Samsung Galaxy S4 keeps calm, carries on with big screen, 8-core chip and, yes, eye tracking

 

If you’re looking for Samsung’s new Galaxy S4 to define a novel new era of smartphone greatness, it’s time to temper your expectations. The brand-new flagship smartphone, which runs the latest Android 4.2.2 Jelly Bean, improves hardware significantly and it piles on the features. Compared with the extremely successful Galaxy S3 that came before, it’s a firm stride forward rather than a giant a leap, but it raises the bar again for Samsung’s competitors. And by super-sizing the screen and packing in so much specialized software, the GS4 sets itself even farther apart from the iPhone.

The Galaxy S4 handset steadily draws from the same design language as the S3, but takes almost every spec to an extreme — the screen is larger (5 inches), the resolution greater (1080p), the battery capacity higher (2,600mAh), the processor faster (1.9GHz quad-core or 1.6GHz octa-core), and the rear-facing camera stuffed with more megapixels (13, to be exact). But, once you’ve gone through the features checklist (which also includes lots of internal and external storage space and RAM), it’s the software extras that Samsung continues to lean on to keep its phones one step ahead of the competition.

The problem is, based on my brief time with the Galaxy S4, very few of the extensive list of enhancements stood out as a killer, must-have, cannot-possibly-live-without feature. The TV control app that works with the IR blaster is perhaps one exception (the HTC One has this, too), as are a handy translation tool and eye-tracking and gesture capabilities that allow you to pause a video when you stop paying attention and let you hover your finger over an item to preview what it is. Many other software additions are semi-interesting ideas that some power users may enjoy once they’ve figured them out, but which will hardly convince a prospective buyer to pick the GS4 over, for instance, the HTC One, Nokia Lumia 920, or iPhone 5.

Editors’ note: This analysis is based on my first impressions after using the phone. I’ll continue to update this section as I get more time with the handset after the official launch event, and in the coming weeks and months.

Design and build
At first glance, the Samsung Galaxy S4 looks like a cookie-cutter copy of the GS3, but larger. It has the same rounded edges and narrow physical home button as its predecessor, but at 7.9mm deep (0.31 inch) and 130g (4.6 ounces), it’s also a little lighter and thinner. Part of the slim look and feel is a result of Samsung creating sharper, straighter lines with the phone than the GS3’s subtle curves (the Galaxy line is apparently inspired by nature no more).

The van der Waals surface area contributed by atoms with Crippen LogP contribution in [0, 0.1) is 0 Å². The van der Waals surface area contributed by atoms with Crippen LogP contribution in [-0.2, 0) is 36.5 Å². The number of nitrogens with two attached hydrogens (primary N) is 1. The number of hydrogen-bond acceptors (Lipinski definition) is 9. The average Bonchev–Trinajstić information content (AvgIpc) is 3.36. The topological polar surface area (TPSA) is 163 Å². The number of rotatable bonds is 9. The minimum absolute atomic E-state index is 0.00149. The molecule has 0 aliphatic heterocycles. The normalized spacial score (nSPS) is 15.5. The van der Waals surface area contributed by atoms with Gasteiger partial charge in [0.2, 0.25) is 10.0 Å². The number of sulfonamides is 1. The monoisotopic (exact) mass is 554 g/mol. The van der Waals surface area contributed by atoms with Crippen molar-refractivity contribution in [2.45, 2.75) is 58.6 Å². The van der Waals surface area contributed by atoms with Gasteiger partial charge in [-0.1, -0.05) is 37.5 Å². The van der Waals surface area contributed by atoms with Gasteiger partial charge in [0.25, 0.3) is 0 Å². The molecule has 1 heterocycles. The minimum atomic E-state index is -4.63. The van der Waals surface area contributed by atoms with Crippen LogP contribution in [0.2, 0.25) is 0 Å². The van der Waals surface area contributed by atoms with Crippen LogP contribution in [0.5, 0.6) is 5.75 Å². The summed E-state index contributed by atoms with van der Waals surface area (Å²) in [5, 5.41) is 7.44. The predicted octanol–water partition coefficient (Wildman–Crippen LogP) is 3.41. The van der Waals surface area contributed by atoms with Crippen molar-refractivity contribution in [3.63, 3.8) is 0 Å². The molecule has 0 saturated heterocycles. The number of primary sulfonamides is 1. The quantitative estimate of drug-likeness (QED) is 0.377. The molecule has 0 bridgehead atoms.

Samsung Galaxy S4Samsung’s new Galaxy S4 features a 5-inch 1080p HD screen and a slightly slimmer, lighter build than its antecedent.

(Credit: Sarah Tew/CNET)

Standing at 136.6mm tall by 68.9mm wide (5.4 inches by 2.7 inches), the Galaxy S4 fits right in between the GS3 and the Galaxy Note phones. It’s large, to be sure — very large — but since I’ve grown used to holding big handsets, it didn’t feel overwhelming in my hands. A more dimpled finish on the white version I held reminded me of the Galaxy S2, in contrast to the GS3’s silky brushed feel. The GS4 also comes in “Black Mist.”

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One thought on “Samsung Galaxy S4 keeps calm, carries on with big screen, 8-core chip and, yes, eye tracking

  1. The Galaxy S4 handset steadily draws from the same design language as the S3, but takes almost every spec to an extreme — the screen is larger (5 inches), the resolution greater (1080p), the battery capacity higher (2,600mAh), the processor faster (1.9GHz quad-core or 1.6GHz octa-core), and the rear-facing camera stuffed with more megapixels (13, to be exact). But, once you’ve gone through the features checklist (which also includes lots of internal and external storage space and RAM), it’s the software extras that Samsung continues to lean on to keep its phones one step ahead of the competition.

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